TAGSA Executive


Committee Chair

Cynthia Korpan, M.A.

Manager of LTC Professional Development Programs and TA Training

PhD Candidate, Interdisciplinary
University of Victoria

My work and research focus on understanding how to best support graduate students as they work as a TA and/or pursue an academic career. I have been on the executive committee since TAGSA formed: as the chair of TAGSA for the past two years and previous to that, the vice-chair for two years. During the past four years, I have worked hard to foster a community devoted to TAs and graduate student professional development by working with colleagues to produce reports, research initiatives, development of the TAGSA award, and the establishment of the TAGSA pre-conference stream at STLHE’s annual conference, being offered for the first time this year at Queen’s University in Kingston, Ontario.

As chair for TAGSA for another two year term, I will build the SIG’s sub-committees, develop initiatives that will provide incentives for more graduate student involvement in STLHE, encourage more regional TAGSA events, increase recognition of the significant work that education developers do in this segment of the field, continue to contribute to reports and research, and to the development of TA Competencies for Canada, an initiative that the executive committee has been working on for the past two years. I will continue to work with colleagues across the country to ensure that graduate students have the support they require to be successful in their work and professional development.

At the University of Victoria (UVic), I am responsible for ensuring that our graduate students have access to programs that will enhance their graduate student experience as an instructor at UVic and for their future academic careers. I am crucial in the ongoing development and delivery of the graduate certificate program, Learning and Teaching in Higher Education (LATHE). LATHE is a two-year, six-unit program that prepares graduate students for an academic career. Additionally, I run the Teaching Assistant Consultant (TAC) program—a peer mentorship program at UVic. It positions a lead TA in a department or Faculty to provide training and mentorship for all TAs. Furthermore, I am responsible for twice yearly TA Conferences, including one specifically for our international TAs, monthly workshops, and several events, such as the annual professional development event for all instructors (faculty, sessional, and more), titled Let’s Talk about Teaching.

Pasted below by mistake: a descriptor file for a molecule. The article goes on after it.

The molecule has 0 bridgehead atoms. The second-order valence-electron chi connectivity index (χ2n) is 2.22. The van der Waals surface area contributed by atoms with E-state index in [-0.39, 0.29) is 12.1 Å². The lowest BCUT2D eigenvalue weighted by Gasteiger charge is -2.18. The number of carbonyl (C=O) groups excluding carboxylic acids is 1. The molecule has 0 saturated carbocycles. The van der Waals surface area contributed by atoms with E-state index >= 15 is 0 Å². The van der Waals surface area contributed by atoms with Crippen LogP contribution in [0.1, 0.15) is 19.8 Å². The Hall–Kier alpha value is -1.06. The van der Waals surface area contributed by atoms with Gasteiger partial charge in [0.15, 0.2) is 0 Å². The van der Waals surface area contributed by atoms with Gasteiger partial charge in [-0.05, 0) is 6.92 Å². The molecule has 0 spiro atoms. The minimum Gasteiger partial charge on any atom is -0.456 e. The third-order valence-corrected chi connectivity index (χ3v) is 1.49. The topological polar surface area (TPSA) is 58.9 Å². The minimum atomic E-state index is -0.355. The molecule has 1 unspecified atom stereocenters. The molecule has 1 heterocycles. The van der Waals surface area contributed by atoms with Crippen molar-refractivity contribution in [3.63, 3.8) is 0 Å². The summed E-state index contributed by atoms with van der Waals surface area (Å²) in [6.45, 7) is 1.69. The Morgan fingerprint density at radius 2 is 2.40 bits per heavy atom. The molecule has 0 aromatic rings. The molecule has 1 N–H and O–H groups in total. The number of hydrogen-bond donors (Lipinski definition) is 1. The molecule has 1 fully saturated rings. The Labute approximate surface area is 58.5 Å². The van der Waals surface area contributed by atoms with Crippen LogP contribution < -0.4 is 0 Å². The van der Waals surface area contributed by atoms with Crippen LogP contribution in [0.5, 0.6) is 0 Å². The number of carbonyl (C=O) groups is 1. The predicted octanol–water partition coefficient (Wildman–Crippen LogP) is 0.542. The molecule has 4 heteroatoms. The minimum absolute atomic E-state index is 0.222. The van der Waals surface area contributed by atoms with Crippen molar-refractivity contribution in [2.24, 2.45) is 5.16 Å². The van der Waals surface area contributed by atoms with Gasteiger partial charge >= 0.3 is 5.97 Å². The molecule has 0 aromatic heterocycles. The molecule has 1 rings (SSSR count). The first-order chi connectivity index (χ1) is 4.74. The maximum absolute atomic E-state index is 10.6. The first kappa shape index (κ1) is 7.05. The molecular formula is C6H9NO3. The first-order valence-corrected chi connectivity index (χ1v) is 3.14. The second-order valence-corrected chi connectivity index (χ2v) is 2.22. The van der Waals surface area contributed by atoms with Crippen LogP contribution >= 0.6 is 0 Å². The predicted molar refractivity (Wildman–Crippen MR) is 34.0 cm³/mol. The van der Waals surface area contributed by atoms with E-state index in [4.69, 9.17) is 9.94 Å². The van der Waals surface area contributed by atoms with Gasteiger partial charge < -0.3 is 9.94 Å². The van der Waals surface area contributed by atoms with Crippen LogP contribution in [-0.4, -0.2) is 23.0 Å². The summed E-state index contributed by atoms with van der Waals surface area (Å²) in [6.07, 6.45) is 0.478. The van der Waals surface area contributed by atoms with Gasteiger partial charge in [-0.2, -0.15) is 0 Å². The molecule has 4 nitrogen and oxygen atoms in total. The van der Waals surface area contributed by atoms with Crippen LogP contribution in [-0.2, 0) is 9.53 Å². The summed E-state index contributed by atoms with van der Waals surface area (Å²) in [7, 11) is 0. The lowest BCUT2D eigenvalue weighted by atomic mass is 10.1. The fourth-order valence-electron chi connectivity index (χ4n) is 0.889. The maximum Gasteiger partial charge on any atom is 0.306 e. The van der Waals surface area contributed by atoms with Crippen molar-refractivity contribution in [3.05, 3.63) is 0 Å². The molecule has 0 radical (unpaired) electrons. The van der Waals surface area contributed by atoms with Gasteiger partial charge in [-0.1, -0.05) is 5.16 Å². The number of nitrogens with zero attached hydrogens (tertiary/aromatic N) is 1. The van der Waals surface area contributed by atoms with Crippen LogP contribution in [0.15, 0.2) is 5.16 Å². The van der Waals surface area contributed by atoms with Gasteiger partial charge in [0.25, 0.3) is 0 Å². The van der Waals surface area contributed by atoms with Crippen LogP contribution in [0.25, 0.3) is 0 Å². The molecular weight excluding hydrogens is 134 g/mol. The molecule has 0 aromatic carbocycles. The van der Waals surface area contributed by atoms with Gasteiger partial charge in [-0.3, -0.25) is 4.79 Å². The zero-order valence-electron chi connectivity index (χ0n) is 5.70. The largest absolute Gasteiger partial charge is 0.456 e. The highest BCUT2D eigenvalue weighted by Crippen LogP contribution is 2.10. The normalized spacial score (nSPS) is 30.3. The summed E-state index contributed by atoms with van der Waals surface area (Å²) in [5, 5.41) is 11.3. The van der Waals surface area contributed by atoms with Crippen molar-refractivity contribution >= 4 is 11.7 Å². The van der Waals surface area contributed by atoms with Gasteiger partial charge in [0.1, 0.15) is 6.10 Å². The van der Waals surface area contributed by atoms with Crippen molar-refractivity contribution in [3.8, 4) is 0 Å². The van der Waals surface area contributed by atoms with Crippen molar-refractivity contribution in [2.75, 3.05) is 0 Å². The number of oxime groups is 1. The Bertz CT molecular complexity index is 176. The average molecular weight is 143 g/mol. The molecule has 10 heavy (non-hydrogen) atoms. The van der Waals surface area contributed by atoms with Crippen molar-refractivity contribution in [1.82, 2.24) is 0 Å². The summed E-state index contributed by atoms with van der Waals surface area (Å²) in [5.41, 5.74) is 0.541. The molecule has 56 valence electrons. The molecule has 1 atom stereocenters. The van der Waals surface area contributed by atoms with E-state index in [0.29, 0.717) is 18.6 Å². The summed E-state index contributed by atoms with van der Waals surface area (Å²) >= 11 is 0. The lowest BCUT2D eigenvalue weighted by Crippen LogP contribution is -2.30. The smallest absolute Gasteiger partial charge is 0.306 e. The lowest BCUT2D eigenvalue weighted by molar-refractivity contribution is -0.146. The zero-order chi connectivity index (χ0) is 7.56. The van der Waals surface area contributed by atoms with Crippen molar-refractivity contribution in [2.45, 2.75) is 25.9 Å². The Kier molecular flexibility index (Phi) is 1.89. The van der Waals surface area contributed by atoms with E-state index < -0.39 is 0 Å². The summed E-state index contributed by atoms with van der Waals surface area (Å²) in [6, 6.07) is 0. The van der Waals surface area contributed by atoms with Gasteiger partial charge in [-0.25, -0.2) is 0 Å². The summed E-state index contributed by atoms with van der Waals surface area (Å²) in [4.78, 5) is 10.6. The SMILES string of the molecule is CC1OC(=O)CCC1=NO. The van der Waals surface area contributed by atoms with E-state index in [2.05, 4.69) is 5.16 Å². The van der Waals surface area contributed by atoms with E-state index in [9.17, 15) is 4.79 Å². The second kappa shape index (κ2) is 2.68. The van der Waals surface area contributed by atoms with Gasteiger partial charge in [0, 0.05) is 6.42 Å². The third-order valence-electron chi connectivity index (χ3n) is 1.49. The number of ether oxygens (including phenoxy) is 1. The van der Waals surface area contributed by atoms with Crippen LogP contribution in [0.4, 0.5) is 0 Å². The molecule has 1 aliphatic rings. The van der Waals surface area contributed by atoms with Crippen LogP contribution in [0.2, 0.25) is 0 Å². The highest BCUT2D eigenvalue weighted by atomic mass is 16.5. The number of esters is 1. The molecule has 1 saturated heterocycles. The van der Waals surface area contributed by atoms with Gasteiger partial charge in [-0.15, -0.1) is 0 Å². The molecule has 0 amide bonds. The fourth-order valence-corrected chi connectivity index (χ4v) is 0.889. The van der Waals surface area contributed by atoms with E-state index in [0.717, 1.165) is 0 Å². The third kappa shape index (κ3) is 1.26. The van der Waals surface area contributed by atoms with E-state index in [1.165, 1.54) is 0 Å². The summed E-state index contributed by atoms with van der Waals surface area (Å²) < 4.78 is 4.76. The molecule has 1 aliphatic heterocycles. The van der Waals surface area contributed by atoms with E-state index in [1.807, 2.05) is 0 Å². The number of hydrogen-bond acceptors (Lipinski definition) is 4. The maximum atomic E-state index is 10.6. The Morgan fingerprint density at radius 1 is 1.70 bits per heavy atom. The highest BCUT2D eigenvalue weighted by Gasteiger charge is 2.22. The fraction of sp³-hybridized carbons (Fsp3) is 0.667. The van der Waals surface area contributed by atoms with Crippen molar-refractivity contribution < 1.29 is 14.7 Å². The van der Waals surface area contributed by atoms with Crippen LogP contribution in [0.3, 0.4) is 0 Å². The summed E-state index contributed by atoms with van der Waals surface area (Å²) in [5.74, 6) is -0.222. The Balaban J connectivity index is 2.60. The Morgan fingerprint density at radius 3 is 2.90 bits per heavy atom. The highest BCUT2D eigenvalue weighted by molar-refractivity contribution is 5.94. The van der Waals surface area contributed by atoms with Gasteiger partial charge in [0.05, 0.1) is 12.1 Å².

Concurrently, I am pursuing a doctoral degree that is looking at the learning processes that TAs undergo as they begin their teaching role in higher education. I will begin conducting my research this year (fall 2014).



Lianne Fisher


Lianne Fisher, M. A.
Educational Developer
Centre for Pedagogical Innovation (CPI)
Brock University

In my role as an Educational Developer I work with graduate and undergraduate teaching assistants through the CPI’s Teaching & Learning in Higher Education Certificates, Teaching Assistant (TA) Practicum, and Instructional Skills Workshops. It really is a pleasure to work with TAs who are so interested and committed to the teaching and learning endeavor.  I would bring to the TAGSA Executive, college, university, and community teaching and learning experience.


Being a member of the TAGSA Executive affords many avenues to further support and develop TAs’ valuable and significant contribution to student learning.  My own interest and subsequent career choices emerged through my own involvement in TA development initiatives 




Secretary /Treasurer

Lorraine Godden, M.Ed., PGCE, BA(Hons), FHEA.
PhD Candidate, 
Program Leader for GSMP and EGSS President
Faculty of Education
Queen’s University